Hemedti manoeuvres to brand war against Sudan army as fight against former regime Islamists

RSF paramilitaries (File photo: SUNA)

KHARTOUM – April 17, 2023

As the fight between the Sudan Armed Forces (SAF) and the Rapid Support Forces (RSF) continues, notorious RSF Commander Lt Gen Mohamed ‘Hemedti’ Dagalo aims to frame SAF Commander Lt Gen Abdelfattah El Burhan as an anti-democratic radical Islamist whilst framing himself as a proponent of a democratic Sudan, sparking accusations of hypocrisy.

In a recent thread on Twitter this morning, Hemedti called on the international community to “take action now and intervene against the crimes of Sudanese General Abdelfattah El Burhan, a radical Islamist who is bombing civilians from the air”.

In his tweets, the commander of the paramilitary RSF presents a narrative in which El Burhan is a dictatorial Islamist whilst his RSF are fighting to restore democracy: “His army is waging a brutal campaign against innocent people, bombing them with MiGs.

“We are fighting against radical Islamists who hope to keep Sudan isolated and in the dark, and far removed from democracy. We will continue to pursue El Burhan and bring him to justice.

“The fight that we are waging now is the price of democracy. We did not attack anyone. Our actions are merely a response to the siege and assault against our forces. We are fighting for the people of Sudan to ensure the democratic progress, for which they have so long yearned.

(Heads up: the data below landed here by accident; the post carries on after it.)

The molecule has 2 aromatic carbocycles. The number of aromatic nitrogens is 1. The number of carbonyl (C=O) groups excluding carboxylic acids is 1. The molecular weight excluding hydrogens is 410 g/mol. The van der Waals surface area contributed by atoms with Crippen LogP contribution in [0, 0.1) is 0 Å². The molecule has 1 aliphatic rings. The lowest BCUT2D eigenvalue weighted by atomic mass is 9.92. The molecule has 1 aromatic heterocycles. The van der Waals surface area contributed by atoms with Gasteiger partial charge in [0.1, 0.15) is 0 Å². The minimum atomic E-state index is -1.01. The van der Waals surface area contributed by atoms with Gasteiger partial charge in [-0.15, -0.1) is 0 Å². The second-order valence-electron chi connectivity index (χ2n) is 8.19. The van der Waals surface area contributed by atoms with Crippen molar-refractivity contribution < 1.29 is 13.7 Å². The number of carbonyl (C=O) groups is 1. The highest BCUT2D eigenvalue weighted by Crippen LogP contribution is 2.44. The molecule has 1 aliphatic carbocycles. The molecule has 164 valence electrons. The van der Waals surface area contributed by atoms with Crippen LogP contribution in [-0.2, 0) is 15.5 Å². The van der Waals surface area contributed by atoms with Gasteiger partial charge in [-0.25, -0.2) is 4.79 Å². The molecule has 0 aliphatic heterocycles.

‘The fight that we are waging now is the price of democracy’ – Hemedti

“We are taking every possible measure to ensure the safety and security of the people. We will not allow any harm to come to them, and we will do everything within our power to protect democracy and uphold rule of law in Sudan. We will prevail and achieve peace and stability.”

Hemedti also told Al Hadath Arabic news outlet yesterday that the RSF are fighting El Burhan and his Islamist gang within the SAF, not the army itself.”

This fits in a trend Hemedti has followed for the past months, calling the coup a mistake and warning of “elements of the defunct regime of seeking to drive a wedge between the Sudanese army and the RSF” in a speech.

In such recent speeches, the RSF and the SAF brushed up against each other, solidifying rumours of a split.


The comments are perhaps surprising from the commander of a militia that was set up by the ousted Al Bashir regime to repress a revolt over ethnic discrimination and they were deployed to commit genocide in Darfur.

The RSF is also widely believed to be responsible for atrocities in the Kordofan and Darfur regions in the past years and is also widely condemned for their role in the October 25 military coup and subsequent violence against pro-democracy protesters. 

The potential hypocrisy was not left unnoted by some Twitter users. Many responded with laughing emojis, GIFs, or ‘wanted’ posters featuring Hemedti, but some were more serious.

“The international community is not silly to believe that a disobedient militia with a long history of war crimes is fighting for democracy. A militia that steels [and] smuggles the Sudanese gold in support of the Russian counterpart,” one wrote.

“The international community must put you on trial, you are the El Burhan,” another user said.

A BBC journalist pointed out that an RSF legal advisor recently cited a bill passed by the Al Bashir regime to legitimise the existence of the RSF, highlighting its origins in the previous dictatorship.